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    Mammalian oocytes assemble a bipolar acentriolar microtubule spindle to segregate chromosomes during asymmetric division. There is increasing evidence that actin in the spindle interior not only participates in spindle migration and positioning but also protects oocytes from chromosome segregation errors leading to aneuploidy. Here we show that actin is an integral component of the meiotic machinery that closely interacts with microtubules during all major events of human oocyte maturation from the time point of spindle assembly till polar body extrusion and metaphase arrest. With the aid of drugs selectively affecting cytoskeleton dynamics and transiently disturbing the integrity of the two cytoskeleton systems, we identify interdependent structural rearrangements indicative of a close communication between actin and microtubules as fundamental feature of human oocytes. Our data support a model of actin-microtubule interplay that is essential for bipolar spindle assembly and correct partitioning of the nuclear genome in human oocyte meiosis.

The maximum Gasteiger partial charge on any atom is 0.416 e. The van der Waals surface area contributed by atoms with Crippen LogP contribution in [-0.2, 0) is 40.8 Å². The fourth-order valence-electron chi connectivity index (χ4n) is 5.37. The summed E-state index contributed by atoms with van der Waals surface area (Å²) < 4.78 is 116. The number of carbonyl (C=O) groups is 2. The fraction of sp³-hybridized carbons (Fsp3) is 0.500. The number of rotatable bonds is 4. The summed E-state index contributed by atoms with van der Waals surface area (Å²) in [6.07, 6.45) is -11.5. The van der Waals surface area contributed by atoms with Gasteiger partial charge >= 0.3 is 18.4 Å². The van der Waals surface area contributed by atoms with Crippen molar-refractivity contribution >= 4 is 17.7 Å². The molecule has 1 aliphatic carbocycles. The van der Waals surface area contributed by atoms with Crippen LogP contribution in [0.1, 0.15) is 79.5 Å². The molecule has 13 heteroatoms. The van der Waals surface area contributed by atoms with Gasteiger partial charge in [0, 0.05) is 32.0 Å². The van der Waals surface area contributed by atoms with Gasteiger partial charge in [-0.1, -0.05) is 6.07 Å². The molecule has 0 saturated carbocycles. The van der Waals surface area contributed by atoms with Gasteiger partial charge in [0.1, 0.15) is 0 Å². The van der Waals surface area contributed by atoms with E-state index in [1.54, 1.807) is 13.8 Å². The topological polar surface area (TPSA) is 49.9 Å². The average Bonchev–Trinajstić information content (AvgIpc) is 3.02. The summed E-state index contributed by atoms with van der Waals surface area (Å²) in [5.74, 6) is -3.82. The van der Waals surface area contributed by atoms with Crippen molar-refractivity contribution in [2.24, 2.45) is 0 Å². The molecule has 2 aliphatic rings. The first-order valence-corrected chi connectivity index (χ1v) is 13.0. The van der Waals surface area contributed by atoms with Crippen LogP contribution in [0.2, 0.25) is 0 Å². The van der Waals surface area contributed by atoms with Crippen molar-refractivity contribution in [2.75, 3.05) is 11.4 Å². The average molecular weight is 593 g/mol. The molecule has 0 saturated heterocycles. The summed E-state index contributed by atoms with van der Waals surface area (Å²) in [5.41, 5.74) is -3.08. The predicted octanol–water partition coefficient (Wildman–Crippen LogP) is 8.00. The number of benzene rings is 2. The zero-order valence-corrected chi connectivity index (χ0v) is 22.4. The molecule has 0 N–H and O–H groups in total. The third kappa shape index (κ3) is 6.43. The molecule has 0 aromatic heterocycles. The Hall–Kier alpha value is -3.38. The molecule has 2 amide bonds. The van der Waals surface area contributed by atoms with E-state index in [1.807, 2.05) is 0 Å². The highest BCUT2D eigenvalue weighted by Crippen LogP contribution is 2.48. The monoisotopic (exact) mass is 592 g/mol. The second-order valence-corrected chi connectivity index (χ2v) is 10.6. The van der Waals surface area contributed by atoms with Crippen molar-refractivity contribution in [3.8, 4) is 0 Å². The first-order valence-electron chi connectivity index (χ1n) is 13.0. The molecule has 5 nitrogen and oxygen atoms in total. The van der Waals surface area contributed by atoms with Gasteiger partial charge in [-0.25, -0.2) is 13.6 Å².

Johannes Roeles, Georgios Tsiavaliaris. Actin-microtubule interplay coordinates spindle assembly in human oocytes. Nature communications. 2019 Oct 11;10(1):4651

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    PMID: 31604948

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